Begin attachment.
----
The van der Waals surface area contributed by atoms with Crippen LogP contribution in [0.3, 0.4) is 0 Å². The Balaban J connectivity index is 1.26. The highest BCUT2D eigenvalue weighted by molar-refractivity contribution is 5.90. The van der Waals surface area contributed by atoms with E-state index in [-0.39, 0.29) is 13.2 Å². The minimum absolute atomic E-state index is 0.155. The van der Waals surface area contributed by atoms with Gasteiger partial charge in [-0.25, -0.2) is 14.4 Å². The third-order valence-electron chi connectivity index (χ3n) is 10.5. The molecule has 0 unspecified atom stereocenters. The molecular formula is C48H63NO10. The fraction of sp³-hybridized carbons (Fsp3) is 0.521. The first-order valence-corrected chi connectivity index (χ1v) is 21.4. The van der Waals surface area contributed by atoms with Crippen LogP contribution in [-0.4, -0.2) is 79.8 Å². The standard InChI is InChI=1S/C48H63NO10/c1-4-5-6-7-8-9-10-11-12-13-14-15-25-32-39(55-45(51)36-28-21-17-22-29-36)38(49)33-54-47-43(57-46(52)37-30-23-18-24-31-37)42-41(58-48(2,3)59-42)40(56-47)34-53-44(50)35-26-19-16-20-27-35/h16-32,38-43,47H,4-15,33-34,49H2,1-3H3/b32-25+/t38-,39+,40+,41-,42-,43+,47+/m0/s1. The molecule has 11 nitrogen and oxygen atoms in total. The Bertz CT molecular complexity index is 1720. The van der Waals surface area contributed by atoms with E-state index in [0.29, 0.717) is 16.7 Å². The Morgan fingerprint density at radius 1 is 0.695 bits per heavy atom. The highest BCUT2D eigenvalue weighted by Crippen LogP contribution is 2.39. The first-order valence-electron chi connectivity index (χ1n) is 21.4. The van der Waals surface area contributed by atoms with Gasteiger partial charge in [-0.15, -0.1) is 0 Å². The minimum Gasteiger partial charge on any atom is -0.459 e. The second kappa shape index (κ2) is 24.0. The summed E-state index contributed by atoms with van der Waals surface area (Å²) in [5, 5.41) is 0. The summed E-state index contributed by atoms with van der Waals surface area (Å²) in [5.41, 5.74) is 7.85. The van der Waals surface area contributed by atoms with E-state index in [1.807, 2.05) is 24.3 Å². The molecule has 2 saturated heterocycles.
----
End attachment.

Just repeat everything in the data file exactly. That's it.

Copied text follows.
The van der Waals surface area contributed by atoms with Crippen LogP contribution in [0.3, 0.4) is 0 Å². The Balaban J connectivity index is 1.26. The highest BCUT2D eigenvalue weighted by molar-refractivity contribution is 5.90. The van der Waals surface area contributed by atoms with E-state index in [-0.39, 0.29) is 13.2 Å². The minimum absolute atomic E-state index is 0.155. The van der Waals surface area contributed by atoms with Gasteiger partial charge in [-0.25, -0.2) is 14.4 Å². The third-order valence-electron chi connectivity index (χ3n) is 10.5. The molecule has 0 unspecified atom stereocenters. The molecular formula is C48H63NO10. The fraction of sp³-hybridized carbons (Fsp3) is 0.521. The first-order valence-corrected chi connectivity index (χ1v) is 21.4. The van der Waals surface area contributed by atoms with Crippen LogP contribution in [-0.4, -0.2) is 79.8 Å². The standard InChI is InChI=1S/C48H63NO10/c1-4-5-6-7-8-9-10-11-12-13-14-15-25-32-39(55-45(51)36-28-21-17-22-29-36)38(49)33-54-47-43(57-46(52)37-30-23-18-24-31-37)42-41(58-48(2,3)59-42)40(56-47)34-53-44(50)35-26-19-16-20-27-35/h16-32,38-43,47H,4-15,33-34,49H2,1-3H3/b32-25+/t38-,39+,40+,41-,42-,43+,47+/m0/s1. The molecule has 11 nitrogen and oxygen atoms in total. The Bertz CT molecular complexity index is 1720. The van der Waals surface area contributed by atoms with E-state index in [0.29, 0.717) is 16.7 Å². The Morgan fingerprint density at radius 1 is 0.695 bits per heavy atom. The highest BCUT2D eigenvalue weighted by Crippen LogP contribution is 2.39. The first-order valence-electron chi connectivity index (χ1n) is 21.4. The van der Waals surface area contributed by atoms with Gasteiger partial charge in [-0.15, -0.1) is 0 Å². The minimum Gasteiger partial charge on any atom is -0.459 e. The second kappa shape index (κ2) is 24.0. The summed E-state index contributed by atoms with van der Waals surface area (Å²) in [5, 5.41) is 0. The summed E-state index contributed by atoms with van der Waals surface area (Å²) in [5.41, 5.74) is 7.85. The van der Waals surface area contributed by atoms with E-state index in [1.807, 2.05) is 24.3 Å². The molecule has 2 saturated heterocycles.